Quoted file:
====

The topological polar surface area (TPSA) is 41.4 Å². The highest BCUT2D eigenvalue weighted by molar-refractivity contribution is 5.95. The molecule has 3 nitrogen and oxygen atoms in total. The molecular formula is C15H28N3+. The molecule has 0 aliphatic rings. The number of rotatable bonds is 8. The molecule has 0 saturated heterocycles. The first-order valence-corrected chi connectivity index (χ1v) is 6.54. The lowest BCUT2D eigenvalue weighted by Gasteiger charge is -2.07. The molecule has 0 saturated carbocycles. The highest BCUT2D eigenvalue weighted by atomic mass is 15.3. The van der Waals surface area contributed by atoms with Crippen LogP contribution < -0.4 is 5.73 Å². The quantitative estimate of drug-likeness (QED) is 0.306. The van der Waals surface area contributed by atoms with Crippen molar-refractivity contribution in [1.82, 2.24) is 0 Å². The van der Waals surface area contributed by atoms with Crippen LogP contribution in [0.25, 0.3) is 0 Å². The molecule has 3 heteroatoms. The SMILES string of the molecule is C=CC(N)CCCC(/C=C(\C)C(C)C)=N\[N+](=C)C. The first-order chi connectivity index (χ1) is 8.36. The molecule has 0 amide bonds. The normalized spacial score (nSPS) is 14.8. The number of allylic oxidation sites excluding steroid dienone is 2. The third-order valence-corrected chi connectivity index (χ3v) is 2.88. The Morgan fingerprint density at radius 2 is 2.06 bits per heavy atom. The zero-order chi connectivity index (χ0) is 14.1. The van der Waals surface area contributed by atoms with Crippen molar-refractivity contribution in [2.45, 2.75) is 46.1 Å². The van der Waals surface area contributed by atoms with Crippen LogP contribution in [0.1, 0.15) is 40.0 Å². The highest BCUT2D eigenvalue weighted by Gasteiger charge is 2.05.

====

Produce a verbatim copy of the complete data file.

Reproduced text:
The topological polar surface area (TPSA) is 41.4 Å². The highest BCUT2D eigenvalue weighted by molar-refractivity contribution is 5.95. The molecule has 3 nitrogen and oxygen atoms in total. The molecular formula is C15H28N3+. The molecule has 0 aliphatic rings. The number of rotatable bonds is 8. The molecule has 0 saturated heterocycles. The first-order valence-corrected chi connectivity index (χ1v) is 6.54. The lowest BCUT2D eigenvalue weighted by Gasteiger charge is -2.07. The molecule has 0 saturated carbocycles. The highest BCUT2D eigenvalue weighted by atomic mass is 15.3. The van der Waals surface area contributed by atoms with Crippen LogP contribution < -0.4 is 5.73 Å². The quantitative estimate of drug-likeness (QED) is 0.306. The van der Waals surface area contributed by atoms with Crippen molar-refractivity contribution in [1.82, 2.24) is 0 Å². The van der Waals surface area contributed by atoms with Crippen LogP contribution in [0.25, 0.3) is 0 Å². The molecule has 3 heteroatoms. The SMILES string of the molecule is C=CC(N)CCCC(/C=C(\C)C(C)C)=N\[N+](=C)C. The first-order chi connectivity index (χ1) is 8.36. The molecule has 0 amide bonds. The normalized spacial score (nSPS) is 14.8. The number of allylic oxidation sites excluding steroid dienone is 2. The third-order valence-corrected chi connectivity index (χ3v) is 2.88. The Morgan fingerprint density at radius 2 is 2.06 bits per heavy atom. The zero-order chi connectivity index (χ0) is 14.1. The van der Waals surface area contributed by atoms with Crippen molar-refractivity contribution in [2.45, 2.75) is 46.1 Å². The van der Waals surface area contributed by atoms with Crippen LogP contribution in [0.1, 0.15) is 40.0 Å². The highest BCUT2D eigenvalue weighted by Gasteiger charge is 2.05.